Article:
This is a saga in the future, hah.

  • Jay23 January 21, 2014, 9:07 pm

    GREAT observation on culture turning people into beer drinkers. Diagnosed with a brain tumor in 2007 I read about the insane anti-cancer properties of massive consumption of green tea. Only one problem… I really, really, didn’t like the taste. Fuck it I said…. I’m going to drink it anyway, lots of it.

    It didn’t take long before I started fucking LOVING green tea, just like we all learn to love beer.

    • Anthony January 22, 2014, 12:13 am

      That’s a pretty good reason to start tanking something you don’t like hah.

      But yeah — time does some amazing things to preconceived ideas.

  • Michael January 22, 2014, 3:31 pm

    Saw a preview to the sequel to the movie 300. Looks pretty epic

    Wonder what workout program will stem off of that though…
    Actors from 300 worked out at Gym Jones and everybody and their mother tried the “300” workout…

    • Anthony January 23, 2014, 12:09 am

      Same thing will happen.

  • ATCED January 25, 2014, 4:03 am

    Great lit. and thanks for helping me discover “what works for me”. Since I started the 242, my physique is transforming. I’m actually reaching that next level. I haven’t seen my belly this flat since I was a teenager and I actually have calves and deltoids. It’ll be interesting to see what you write through the years; hell I’ll still read your lit. when I’m 80!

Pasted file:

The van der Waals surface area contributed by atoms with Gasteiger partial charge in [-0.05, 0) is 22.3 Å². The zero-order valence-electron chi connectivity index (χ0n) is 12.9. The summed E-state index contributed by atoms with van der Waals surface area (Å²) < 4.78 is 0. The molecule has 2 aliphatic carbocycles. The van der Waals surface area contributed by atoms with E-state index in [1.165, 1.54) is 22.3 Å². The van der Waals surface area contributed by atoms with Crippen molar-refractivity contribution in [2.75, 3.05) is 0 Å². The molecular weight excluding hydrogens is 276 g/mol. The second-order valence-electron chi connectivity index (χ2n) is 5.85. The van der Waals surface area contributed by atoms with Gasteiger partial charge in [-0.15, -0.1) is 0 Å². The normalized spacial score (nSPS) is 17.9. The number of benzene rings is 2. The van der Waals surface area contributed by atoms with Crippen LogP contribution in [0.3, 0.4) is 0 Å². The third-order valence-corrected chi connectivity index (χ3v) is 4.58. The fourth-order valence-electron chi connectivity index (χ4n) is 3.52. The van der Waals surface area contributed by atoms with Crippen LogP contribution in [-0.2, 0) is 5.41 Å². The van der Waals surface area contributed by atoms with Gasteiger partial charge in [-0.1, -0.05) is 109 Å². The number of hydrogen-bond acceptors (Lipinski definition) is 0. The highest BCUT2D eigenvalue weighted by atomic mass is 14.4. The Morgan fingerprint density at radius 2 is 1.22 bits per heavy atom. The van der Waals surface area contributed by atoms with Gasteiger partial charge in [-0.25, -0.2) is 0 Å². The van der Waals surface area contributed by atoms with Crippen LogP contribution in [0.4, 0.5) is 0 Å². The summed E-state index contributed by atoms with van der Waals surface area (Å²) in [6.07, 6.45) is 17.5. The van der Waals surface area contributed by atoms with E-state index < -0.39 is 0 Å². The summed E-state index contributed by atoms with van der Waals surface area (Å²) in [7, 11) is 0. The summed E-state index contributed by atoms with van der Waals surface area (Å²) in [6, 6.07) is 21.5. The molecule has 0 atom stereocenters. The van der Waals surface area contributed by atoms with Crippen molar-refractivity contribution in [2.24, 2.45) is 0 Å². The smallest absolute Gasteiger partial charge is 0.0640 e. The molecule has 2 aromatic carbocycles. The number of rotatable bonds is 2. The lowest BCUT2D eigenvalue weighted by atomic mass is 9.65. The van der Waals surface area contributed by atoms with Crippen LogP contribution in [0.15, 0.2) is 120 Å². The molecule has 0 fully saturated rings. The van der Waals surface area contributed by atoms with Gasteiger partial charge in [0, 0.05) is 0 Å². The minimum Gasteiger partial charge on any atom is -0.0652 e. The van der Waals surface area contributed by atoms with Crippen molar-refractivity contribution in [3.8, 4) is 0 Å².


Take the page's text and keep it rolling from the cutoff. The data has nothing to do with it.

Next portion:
• Anthony January 25, 2014, 12:03 pm

      Nice man. That book has been buried. I didn’t even know it still existed.

  • ATCED January 25, 2014, 8:31 pm

    Can you suggest another piece of lit that I can consider moving to? Program-wise that is. I’m certainly not a program-jumper anymore, but I have been using the 242 for about 8 months..

    I’ve been reading up on Nate Miyaki and Jason Ferruggia’s stuff as well.

    • Anthony January 26, 2014, 4:26 pm

      I don’t know what you mean by “piece of lit.”